Not of Longing, But of Light
This piece was commissioned by SIRIUS Arts Centre, February 2021
To listen to the sound piece made in tandem with this text, go here.
Before I came here, three artists who had previously visited told me that the place was ‘haunted’. I didn’t understand. One said that the entire town felt haunted, that its history shadowed the place like a cloud. I don’t know what haunted means in a literal sense, but the more I look for traces the more I understand the ways that residues of history can linger. Perhaps that is a haunting in its most literal sense, and I begin to wonder if grief can enter a place the same way it enters a body.
I came here to be alone at the darkest curve of the year, to be by the sea, where I could write and record in a three-hundred-year old building that once housed the world’s oldest yacht club. The mosaic tiles of the balcony and the wide Italianate arches look out of place in the grey Irish harbour. The apartment’s garden is small and ends with stone steps down into the water, where day and night small tug boats and huge slow container vessels glide back and forth past the window. Most days I wake before sunrise and feel I am caught in a dream.
The morning a seagull dropped a narrow blue fish about the length of my forearm into the grass, I realised I was living in an in-between place, one that is not quite comfortably of land or water. Procrastinating, I moved between rooms like a ghost myself. Most nights it’s very still and I’m aware of every sound: my breathing, the creaks of the storage heaters, gulls that swoop and caw past the windows. And, of course, the sea, which feels so close it almost laps against the walls, pulsing like a lullaby.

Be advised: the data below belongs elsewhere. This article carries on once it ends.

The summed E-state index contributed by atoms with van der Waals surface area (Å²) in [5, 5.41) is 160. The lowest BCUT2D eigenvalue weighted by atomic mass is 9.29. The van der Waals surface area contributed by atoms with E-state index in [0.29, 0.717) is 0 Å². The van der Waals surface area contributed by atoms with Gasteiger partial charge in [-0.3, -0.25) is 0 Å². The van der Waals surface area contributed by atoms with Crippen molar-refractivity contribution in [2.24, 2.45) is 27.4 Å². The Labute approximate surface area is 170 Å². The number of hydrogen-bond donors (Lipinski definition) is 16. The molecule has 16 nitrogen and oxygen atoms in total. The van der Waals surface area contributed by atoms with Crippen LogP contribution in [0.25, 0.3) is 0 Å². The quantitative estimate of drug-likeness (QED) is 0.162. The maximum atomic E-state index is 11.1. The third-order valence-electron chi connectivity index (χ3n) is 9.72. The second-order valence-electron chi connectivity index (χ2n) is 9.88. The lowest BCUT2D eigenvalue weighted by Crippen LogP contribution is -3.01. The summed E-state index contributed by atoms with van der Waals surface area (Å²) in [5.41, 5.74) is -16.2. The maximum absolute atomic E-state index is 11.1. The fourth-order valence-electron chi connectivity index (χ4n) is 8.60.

I learnt about ‘Heartbreak Pier’ from a framed photograph in the lobby of the WatersEdge Hotel on a rainy day in early January when I was too tired to cook and a sign outside told me the kitchen was still open for takeaway. It is a black and white depiction of the decaying structure I’d noticed from the promenade, tucked away by the fireplace in a small dusty frame. The caption told me that it earned its colloquial name, ‘Heartbreak Pier’ — I have also since heard it referred to as ‘The Pier of Tears’ — because it was the last point from which passengers for the RMS Titanic departed on an April morning in 1912, before the liner sank three days later.
The next morning I took my notebook out to the promenade, stood by ‘Heartbreak Pier’ and watched the cormorants dive and break the surface of the water. It’s always strange to witness a site of wildly fabled history up close. What’s left of its structure looks so delicate now, a perch for gulls, speckled with yellow lichens. It doesn’t look like it can withstand much more of the winter waves lapping against its beams. It’s strange to see a structure like this fall into disrepair, a ghost in itself, when elsewhere traces of the very history it represents are pasted on the walls of restaurants and memorialised in plaques and commemorative gardens. I suppose there’s a dissonance here I understand; this practice of holding so tightly to something while also wanting, desperately, to let it go.